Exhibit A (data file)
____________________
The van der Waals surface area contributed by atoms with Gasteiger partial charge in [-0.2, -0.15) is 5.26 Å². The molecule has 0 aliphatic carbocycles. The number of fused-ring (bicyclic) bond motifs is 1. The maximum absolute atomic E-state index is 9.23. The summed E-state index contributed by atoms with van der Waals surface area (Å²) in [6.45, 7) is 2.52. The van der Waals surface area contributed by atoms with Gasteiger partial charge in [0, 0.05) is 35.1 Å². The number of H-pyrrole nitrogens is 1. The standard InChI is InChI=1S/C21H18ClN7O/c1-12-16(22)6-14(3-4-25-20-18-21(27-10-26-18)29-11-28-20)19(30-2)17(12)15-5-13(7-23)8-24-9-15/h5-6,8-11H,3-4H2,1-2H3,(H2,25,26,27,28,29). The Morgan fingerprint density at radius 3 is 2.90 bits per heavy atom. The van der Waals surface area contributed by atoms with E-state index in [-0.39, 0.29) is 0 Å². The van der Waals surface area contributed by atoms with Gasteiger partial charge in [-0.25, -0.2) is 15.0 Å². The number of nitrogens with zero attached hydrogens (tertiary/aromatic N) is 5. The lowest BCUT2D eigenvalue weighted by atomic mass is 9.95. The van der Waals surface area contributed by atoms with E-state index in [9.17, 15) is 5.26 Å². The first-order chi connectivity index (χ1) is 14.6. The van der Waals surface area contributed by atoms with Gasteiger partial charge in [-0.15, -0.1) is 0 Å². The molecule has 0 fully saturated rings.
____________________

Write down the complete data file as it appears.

The van der Waals surface area contributed by atoms with Gasteiger partial charge in [-0.2, -0.15) is 5.26 Å². The molecule has 0 aliphatic carbocycles. The number of fused-ring (bicyclic) bond motifs is 1. The maximum absolute atomic E-state index is 9.23. The summed E-state index contributed by atoms with van der Waals surface area (Å²) in [6.45, 7) is 2.52. The van der Waals surface area contributed by atoms with Gasteiger partial charge in [0, 0.05) is 35.1 Å². The number of H-pyrrole nitrogens is 1. The standard InChI is InChI=1S/C21H18ClN7O/c1-12-16(22)6-14(3-4-25-20-18-21(27-10-26-18)29-11-28-20)19(30-2)17(12)15-5-13(7-23)8-24-9-15/h5-6,8-11H,3-4H2,1-2H3,(H2,25,26,27,28,29). The Morgan fingerprint density at radius 3 is 2.90 bits per heavy atom. The van der Waals surface area contributed by atoms with E-state index in [-0.39, 0.29) is 0 Å². The van der Waals surface area contributed by atoms with Gasteiger partial charge in [-0.25, -0.2) is 15.0 Å². The number of nitrogens with zero attached hydrogens (tertiary/aromatic N) is 5. The lowest BCUT2D eigenvalue weighted by atomic mass is 9.95. The van der Waals surface area contributed by atoms with E-state index in [9.17, 15) is 5.26 Å². The first-order chi connectivity index (χ1) is 14.6. The van der Waals surface area contributed by atoms with Gasteiger partial charge in [-0.15, -0.1) is 0 Å². The molecule has 0 fully saturated rings.